By Micha Green, AFRO Washington, D.C. Editor,

When Taylor Dumpson broke barriers as American University’s first female Black student body president in 2017, a masked person responded by hanging bananas and nooses around campus the day after her inauguration.   As if that blatant act of racism wasn’t enough, Andrew Anglin, publisher of the neo-Nazi site the Daily Stormer, and one of his followers Brian Andrew Ade, added insult to injury by encouraging others to “troll” Dumpson on social media.  

The pain from the racism and online taunting led to mental and financial damages and now a payday for the young woman.  

American University’s first female Black student body president Taylor Dumpson won over $725,000 in damages in her case against Andrew Anglin, publisher of the neo-Nazi site, the Daily Stormer and one of his followers Brian Andrew Ade, for encouraging others to “troll” her online after news-making racists actions were directed towards her in 2017.

According to a court order by the United States District Court for the District of Columbia, Anglin, Ade and Moonbase Holdings, a company used for financial dealings for the Daily Stormer are, “jointly and severally liable for compensatory damages in the amount of $101,429.28, punitive damages in the amount of $500,000, and attorneys’ fees in the amount of $124,022.10,” totaling $725, 451.38.

In addition to the compensatory ruling, U.S. District Court Judge Rosemary Collyer order that the defendants are forbidden from, “ (1) communicating directly with Taylor Dumpson; or (2) publishing any public statements involving Ms. Dumpson that (a) are defamatory, threatening, intimidating, harassing, or bully; (b) interfere with Ms. Dumpson’s equal enjoyment of public accommodations; (c) incite unlawful acts; or (d) are otherwise unlawful,” the court ruling said.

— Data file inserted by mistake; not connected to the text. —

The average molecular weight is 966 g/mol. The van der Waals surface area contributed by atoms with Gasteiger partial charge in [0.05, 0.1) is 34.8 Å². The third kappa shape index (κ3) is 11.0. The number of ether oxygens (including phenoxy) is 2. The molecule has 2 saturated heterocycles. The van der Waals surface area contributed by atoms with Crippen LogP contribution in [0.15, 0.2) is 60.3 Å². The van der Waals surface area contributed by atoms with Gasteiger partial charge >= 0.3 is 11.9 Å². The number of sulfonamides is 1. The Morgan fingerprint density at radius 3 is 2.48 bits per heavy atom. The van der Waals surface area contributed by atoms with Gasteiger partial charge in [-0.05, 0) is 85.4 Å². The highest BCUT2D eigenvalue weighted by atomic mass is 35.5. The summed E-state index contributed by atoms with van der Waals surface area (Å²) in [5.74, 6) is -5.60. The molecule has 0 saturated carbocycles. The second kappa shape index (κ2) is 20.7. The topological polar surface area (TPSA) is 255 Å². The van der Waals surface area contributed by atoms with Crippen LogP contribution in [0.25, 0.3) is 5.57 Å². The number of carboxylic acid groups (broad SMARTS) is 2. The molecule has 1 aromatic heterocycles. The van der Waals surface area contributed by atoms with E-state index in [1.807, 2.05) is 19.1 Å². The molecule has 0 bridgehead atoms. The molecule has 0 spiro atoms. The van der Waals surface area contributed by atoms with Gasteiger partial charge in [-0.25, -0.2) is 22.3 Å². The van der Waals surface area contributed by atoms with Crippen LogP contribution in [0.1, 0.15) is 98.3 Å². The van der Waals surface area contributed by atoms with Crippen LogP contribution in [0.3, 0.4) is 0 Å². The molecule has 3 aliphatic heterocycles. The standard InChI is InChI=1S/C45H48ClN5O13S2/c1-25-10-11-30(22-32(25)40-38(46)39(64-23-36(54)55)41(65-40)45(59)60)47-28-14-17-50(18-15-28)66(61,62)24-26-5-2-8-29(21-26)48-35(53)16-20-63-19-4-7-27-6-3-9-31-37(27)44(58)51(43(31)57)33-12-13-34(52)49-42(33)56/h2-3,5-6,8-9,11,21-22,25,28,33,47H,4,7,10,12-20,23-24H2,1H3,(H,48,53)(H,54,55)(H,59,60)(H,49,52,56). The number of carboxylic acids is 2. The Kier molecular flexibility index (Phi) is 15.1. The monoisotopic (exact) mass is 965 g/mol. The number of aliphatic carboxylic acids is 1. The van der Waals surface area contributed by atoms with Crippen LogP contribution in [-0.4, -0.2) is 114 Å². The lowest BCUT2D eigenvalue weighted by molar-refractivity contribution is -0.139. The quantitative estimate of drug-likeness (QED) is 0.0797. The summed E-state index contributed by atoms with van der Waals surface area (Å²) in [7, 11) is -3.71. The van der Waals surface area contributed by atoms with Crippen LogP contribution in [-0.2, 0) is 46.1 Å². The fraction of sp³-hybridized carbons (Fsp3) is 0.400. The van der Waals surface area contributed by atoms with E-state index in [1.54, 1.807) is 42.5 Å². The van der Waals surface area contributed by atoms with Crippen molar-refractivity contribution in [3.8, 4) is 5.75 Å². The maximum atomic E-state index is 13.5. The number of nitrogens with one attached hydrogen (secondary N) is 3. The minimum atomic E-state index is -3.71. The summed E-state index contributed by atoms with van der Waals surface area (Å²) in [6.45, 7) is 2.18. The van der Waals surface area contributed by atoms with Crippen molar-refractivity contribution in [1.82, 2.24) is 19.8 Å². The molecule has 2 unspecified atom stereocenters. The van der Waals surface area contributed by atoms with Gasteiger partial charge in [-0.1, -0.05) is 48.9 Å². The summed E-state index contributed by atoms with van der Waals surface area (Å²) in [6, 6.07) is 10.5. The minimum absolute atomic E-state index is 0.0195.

According to the Lawyers’ Committee for Civil Rights Under Law, the organization that represented Dumpson along with pro bono counsel Kirkland & Ellis LLP and Washington Lawyers Committee, Anglin encouraged his followers to harass the former American University president, which, per the lawsuit, allegedly interfered with her quotidian life and educational environment.

“Mr. Anglin and Moonbase Holdings interfered with Ms. Dumpson’s access and enjoyment of by causing Ms. Dumpson to feel constantly unsafe as a result of Mr. Anglin and Moonbase Holdings’ threatening messages and the messages they urged others to send,” Judge Collyer wrote. “The Court finds … that Ms. Dumpson was targeted because of her race and gender.”

Emily P. Hughes, P.C., one of the partners who oversaw the Kirkland and Ellis team emphasized the landmark nature of this ruling.

“This ruling is a precedent-setting moment in the fight against online hate, bigotry, and harassment.  It recognizes that online hate and harassment on the basis of gender and race can and did interfere with our client’s rights to the use and enjoyment of a place of public accommodation and that such interference is actionable and has real consequences for those who engage in such crimes and misconduct,” Hughes said. 

“We are grateful for the opportunity to have been part of the effort to secure this victory, which we anticipate will be used by future victims as an important tool against hate,” she added.

The Executive Director of Washington Lawyers’ Committee for Civil Rights and Urban Affairs, Jonathan M. Smith, also weighed in on the importance of Judge Collyer’s ruling in this case of racial discrimination and trolling.

“Taylor Dumpson was subjected to vile, racist threats solely because she was an African American woman exercising leadership at the University,” Smith said. “The Court ruling today vindicates her rights, and the rights of all people of color, to be free from intimidation and the use of the Internet to terrorize. Ms. Dumpson’s leadership and courage throughout is an inspiration.”

Micha Green

AFRO Washington, D.C. Editor